The year, 1909, was a banner one in the erection of monuments by individual chapters. Among the many were these examples: a handsome monument was erected by the Clayton Chapter in a park secured from the city. The John H. Forney Chapter erected a monument in Jacksonville; Joseph E. Johnson Chapter in Athens; the Leonard Calloway Pratt Chapter erected a monument in the Courthouse Square in Centreville. A monument was erected by the Tuskegee Chapter; the Sumter Chapter of Livingston honored the heroes of their county and in 1911 the Tuscumbia Chapter unveiled a beautiful monument in memory of the Colbert Soldiers. (These are only a few.)

In 1912, the Selma Chapter placed a boulder to mark the site of the Battle of Selma and the Confederate Arsenal. The Nathan Bedford Forrest Chapter, Belle Mina, commemorated the surrender of the Federals to General Forrest near Athens.

A number of historic places in the first Capital of the Confederacy were marked by Montgomery Chapters. Among them, the spot where Jefferson Davis stood when taking the oath of office was marked with a brass star with inscription: “placed by the Sophie Bibb Chapter, Daughters of the Confederacy, on the spot where Jefferson Davis stood when inaugurated Pres. Of C.S.A.; Feb. 18, 1861.”

The Cradle Chapter unveiled a table in the Exchange Hotel, May 12, 1912, to mark the Confederate Headquarters. The Amelia Gayle Gorgas Tablet was presented to the University of Alabama Library, Tuscaloosa, Alabama, on May 30, 1916. Mrs. Chappell Cory, Division President, and Mrs. Peter Bryce worked to place a Boulder to mark the site of the old University burned by Federal Raiders and to honor the cadets who defended the University. Preceding the unveiling ceremony, May 13, 1914, Alabama Division President, Mrs. L. M. Bashinsky, and Dr. G. H. Denny, President of the University, conferred 150 Honorary Degrees on these student heroes. Twenty-five were present. (In 1994, the Alabama Division and the Tuscaloosa Chapters are helping to move a beautiful Tiffany Memorial window to a new section of the University Library).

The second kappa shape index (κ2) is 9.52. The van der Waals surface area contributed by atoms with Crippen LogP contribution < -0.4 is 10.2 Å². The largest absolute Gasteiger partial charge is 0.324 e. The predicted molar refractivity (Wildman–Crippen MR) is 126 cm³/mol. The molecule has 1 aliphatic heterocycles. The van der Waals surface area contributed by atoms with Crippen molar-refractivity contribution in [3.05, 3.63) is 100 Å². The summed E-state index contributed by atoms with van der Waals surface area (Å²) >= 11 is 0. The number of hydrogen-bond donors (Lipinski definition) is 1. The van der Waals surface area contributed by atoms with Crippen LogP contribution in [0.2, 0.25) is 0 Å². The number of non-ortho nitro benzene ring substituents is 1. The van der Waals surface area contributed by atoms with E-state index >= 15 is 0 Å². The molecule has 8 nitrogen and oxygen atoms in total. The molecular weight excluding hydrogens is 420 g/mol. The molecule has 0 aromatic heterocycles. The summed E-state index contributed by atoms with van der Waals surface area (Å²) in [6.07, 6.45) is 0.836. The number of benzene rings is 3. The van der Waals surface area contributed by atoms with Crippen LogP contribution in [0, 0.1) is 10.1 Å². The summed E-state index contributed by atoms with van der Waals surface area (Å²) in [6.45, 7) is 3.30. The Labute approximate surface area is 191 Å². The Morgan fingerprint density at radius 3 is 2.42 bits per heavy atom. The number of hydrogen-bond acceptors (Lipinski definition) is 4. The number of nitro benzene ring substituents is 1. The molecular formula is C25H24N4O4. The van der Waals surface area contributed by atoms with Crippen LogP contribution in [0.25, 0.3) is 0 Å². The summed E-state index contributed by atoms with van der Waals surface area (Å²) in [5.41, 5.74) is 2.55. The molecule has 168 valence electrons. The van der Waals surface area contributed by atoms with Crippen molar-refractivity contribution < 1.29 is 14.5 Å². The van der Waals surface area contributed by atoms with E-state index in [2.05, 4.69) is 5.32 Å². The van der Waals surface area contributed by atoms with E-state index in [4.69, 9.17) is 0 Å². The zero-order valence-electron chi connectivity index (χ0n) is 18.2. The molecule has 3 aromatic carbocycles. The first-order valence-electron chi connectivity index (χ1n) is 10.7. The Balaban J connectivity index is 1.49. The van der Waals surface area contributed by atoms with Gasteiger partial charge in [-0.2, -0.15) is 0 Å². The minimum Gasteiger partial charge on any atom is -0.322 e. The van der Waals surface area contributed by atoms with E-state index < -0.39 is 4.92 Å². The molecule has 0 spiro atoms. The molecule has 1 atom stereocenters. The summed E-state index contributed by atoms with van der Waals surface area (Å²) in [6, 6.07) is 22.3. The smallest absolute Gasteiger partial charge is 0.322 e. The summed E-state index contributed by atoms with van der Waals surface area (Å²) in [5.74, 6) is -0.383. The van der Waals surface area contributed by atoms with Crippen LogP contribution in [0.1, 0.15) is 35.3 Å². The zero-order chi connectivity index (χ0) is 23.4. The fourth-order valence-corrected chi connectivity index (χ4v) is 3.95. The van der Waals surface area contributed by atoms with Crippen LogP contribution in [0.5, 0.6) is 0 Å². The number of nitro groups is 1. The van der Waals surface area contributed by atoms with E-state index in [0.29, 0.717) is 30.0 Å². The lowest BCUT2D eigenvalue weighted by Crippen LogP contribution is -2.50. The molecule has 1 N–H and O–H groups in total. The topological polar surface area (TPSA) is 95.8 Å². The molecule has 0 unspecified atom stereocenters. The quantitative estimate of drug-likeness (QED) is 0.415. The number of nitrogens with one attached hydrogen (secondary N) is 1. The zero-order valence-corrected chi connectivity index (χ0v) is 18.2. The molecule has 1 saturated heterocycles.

In 1914, approximately, the Admiral Semmes Chapter unveiled two tablets and three Boulders marking spots at Auburn University. The Andrew Barry Moore Chapter erected a Boulder in Marion to honor Nicola Marshall, designer of the Stars and Bars.

Alabama’s part in marking the Jefferson Davis Highway was of interest in the 1920s and 1930s, with Mrs. B. B. Ross and Mrs. C. S. McDowell, Directors. In 1982, the Highway was re-established with Highway Signs, Mrs. Tom Neville, Alabama Director.